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Re: some reflections on @alt usage

From: Ian Hickson <ian@hixie.ch>
Date: Thu, 21 Aug 2008 08:37:32 +0000 (UTC)
To: Joshue O Connor <joshue.oconnor@cfit.ie>
Cc: Al Gilman <Alfred.S.Gilman@ieee.org>, W3C WAI-XTECH <wai-xtech@w3.org>
Message-ID: <Pine.LNX.4.62.0808210816280.19930@hixie.dreamhostps.com>

On Thu, 21 Aug 2008, Joshue O Connor wrote:
> Ian Hickson wrote:
> > Joshue has provided extremely useful usability studies that we have 
> > used to help guide the design of HTML5. However, with all due respect 
> > to Joshue, sometimes even his opinions contradict the evidence he 
> > provides.
> 
> I am a bundle of contradictions :-)
> 
> Seriously however I know exactly what piece of contradictory option vs 
> evidence Ian is referring to. It was in a user test about @summary where 
> a power screen reader user mentioned that he would not find @summary 
> particularly useful as he knows how to use more advanced table 
> interrogation techniques using his screen reader. Whereas he would admit 
> (then and now) that it would be useful to other users. Thats it. Apart 
> from that I have managed to be fairly consistent (no mean feat).

Indeed; I didn't mean it in any way as a slight towards you, merely a 
reminder that we have to base our decisions on the actual results of 
research rather than our opinions.


> > That is why it is more important to base our decisions on actual 
> > objective research. (I say this without meaning any ill will to Joshue 
> > at all, I am very thankful for all the research he has done for us so 
> > far.)
> 
> Thank you. I am really glad you found the video footage useful. I would 
> suggest that if you need me to provide user test footage etc in a 
> particular form or way, please let me know and I promise to keep 
> editorialising to a minimum.

:-)

It would be quite useful to see how poorly-sighted users, especially those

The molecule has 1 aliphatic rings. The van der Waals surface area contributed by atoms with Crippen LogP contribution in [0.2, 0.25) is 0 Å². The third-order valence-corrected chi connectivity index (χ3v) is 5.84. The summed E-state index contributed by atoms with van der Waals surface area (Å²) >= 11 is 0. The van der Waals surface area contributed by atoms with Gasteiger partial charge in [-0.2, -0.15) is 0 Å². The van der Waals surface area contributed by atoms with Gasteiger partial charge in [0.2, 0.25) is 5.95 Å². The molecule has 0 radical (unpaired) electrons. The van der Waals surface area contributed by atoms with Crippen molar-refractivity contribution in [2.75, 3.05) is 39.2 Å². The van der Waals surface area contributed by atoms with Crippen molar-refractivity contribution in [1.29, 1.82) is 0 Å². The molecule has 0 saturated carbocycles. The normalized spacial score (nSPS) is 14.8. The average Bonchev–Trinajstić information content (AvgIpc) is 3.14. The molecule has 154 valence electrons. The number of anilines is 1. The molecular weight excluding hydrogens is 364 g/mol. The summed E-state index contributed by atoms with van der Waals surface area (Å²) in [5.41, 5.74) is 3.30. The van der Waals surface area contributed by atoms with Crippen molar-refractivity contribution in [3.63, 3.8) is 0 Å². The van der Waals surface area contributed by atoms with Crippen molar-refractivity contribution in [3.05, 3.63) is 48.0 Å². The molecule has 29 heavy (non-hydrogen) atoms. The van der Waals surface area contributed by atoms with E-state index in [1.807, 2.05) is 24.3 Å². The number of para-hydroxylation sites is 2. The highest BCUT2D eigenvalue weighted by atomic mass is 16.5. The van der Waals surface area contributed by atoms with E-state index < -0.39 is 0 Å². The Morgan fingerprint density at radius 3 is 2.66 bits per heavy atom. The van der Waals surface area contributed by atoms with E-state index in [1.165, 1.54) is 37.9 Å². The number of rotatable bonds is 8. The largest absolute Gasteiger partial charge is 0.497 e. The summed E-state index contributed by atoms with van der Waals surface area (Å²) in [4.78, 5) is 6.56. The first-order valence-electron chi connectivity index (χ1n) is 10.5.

who aren't necessarily computer experts like us interact with pages that 
are primarily intended to be about an image or another, for example 
viewing albums and uploading photos to Flickr, Picasa, etc. I wouldn't 
presume to request such studies, but if you are interested in doing other 
usability studies, this is something that has the potential to be quite 
interesting.

One way to do it that would avoid interviewer bias (a very common problem 
in usability studies, as I understand it) would be to just provide the 
user with a list of tasks ("your friend has sent you this link to his 
recent trip's photos; where did he go and what did he do? You have a 
camera with a bunch of photos you took on a recent trip, can you upload 
them to the image site? Which site would you normally use to do this?"), 
with the interviewer merely asking the candidate to explain what they're 
doing as they're doing it, without asking for opinions on the underlying 
technology but just getting the user to talk about their experience and 
the reasons behind their actions.

-- 
Ian Hickson               U+1047E                )\._.,--....,'``.    fL
http://ln.hixie.ch/       U+263A                /,   _.. \   _\  ;`._ ,.
Things that are impossible just take longer.   `._.-(,_..'--(,_..'`-.;.'
Received on Thursday, 21 August 2008 08:37:55 GMT

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